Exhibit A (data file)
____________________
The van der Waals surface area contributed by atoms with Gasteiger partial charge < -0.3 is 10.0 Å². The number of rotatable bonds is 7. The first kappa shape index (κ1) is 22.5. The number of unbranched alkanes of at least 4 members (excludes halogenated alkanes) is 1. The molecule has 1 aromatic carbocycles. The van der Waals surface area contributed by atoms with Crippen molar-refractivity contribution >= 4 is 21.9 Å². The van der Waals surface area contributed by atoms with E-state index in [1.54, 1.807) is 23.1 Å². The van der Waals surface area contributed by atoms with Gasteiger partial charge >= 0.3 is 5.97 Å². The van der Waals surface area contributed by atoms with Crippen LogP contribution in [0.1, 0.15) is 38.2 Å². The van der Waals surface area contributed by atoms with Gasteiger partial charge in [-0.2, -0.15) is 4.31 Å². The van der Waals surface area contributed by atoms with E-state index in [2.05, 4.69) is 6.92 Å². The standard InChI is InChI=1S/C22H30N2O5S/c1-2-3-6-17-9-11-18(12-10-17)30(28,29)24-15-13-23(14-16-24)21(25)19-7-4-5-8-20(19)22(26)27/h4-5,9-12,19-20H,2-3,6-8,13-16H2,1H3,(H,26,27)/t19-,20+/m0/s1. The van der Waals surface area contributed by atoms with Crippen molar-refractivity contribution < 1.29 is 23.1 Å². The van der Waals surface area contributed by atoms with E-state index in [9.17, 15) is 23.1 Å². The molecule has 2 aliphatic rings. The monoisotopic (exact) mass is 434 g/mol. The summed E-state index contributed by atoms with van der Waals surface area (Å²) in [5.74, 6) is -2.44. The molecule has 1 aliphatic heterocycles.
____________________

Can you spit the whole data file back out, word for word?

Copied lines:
The van der Waals surface area contributed by atoms with Gasteiger partial charge < -0.3 is 10.0 Å². The number of rotatable bonds is 7. The first kappa shape index (κ1) is 22.5. The number of unbranched alkanes of at least 4 members (excludes halogenated alkanes) is 1. The molecule has 1 aromatic carbocycles. The van der Waals surface area contributed by atoms with Crippen molar-refractivity contribution >= 4 is 21.9 Å². The van der Waals surface area contributed by atoms with E-state index in [1.54, 1.807) is 23.1 Å². The van der Waals surface area contributed by atoms with Gasteiger partial charge >= 0.3 is 5.97 Å². The van der Waals surface area contributed by atoms with Crippen LogP contribution in [0.1, 0.15) is 38.2 Å². The van der Waals surface area contributed by atoms with Gasteiger partial charge in [-0.2, -0.15) is 4.31 Å². The van der Waals surface area contributed by atoms with E-state index in [2.05, 4.69) is 6.92 Å². The standard InChI is InChI=1S/C22H30N2O5S/c1-2-3-6-17-9-11-18(12-10-17)30(28,29)24-15-13-23(14-16-24)21(25)19-7-4-5-8-20(19)22(26)27/h4-5,9-12,19-20H,2-3,6-8,13-16H2,1H3,(H,26,27)/t19-,20+/m0/s1. The van der Waals surface area contributed by atoms with Crippen molar-refractivity contribution < 1.29 is 23.1 Å². The van der Waals surface area contributed by atoms with E-state index in [9.17, 15) is 23.1 Å². The molecule has 2 aliphatic rings. The monoisotopic (exact) mass is 434 g/mol. The summed E-state index contributed by atoms with van der Waals surface area (Å²) in [5.74, 6) is -2.44. The molecule has 1 aliphatic heterocycles.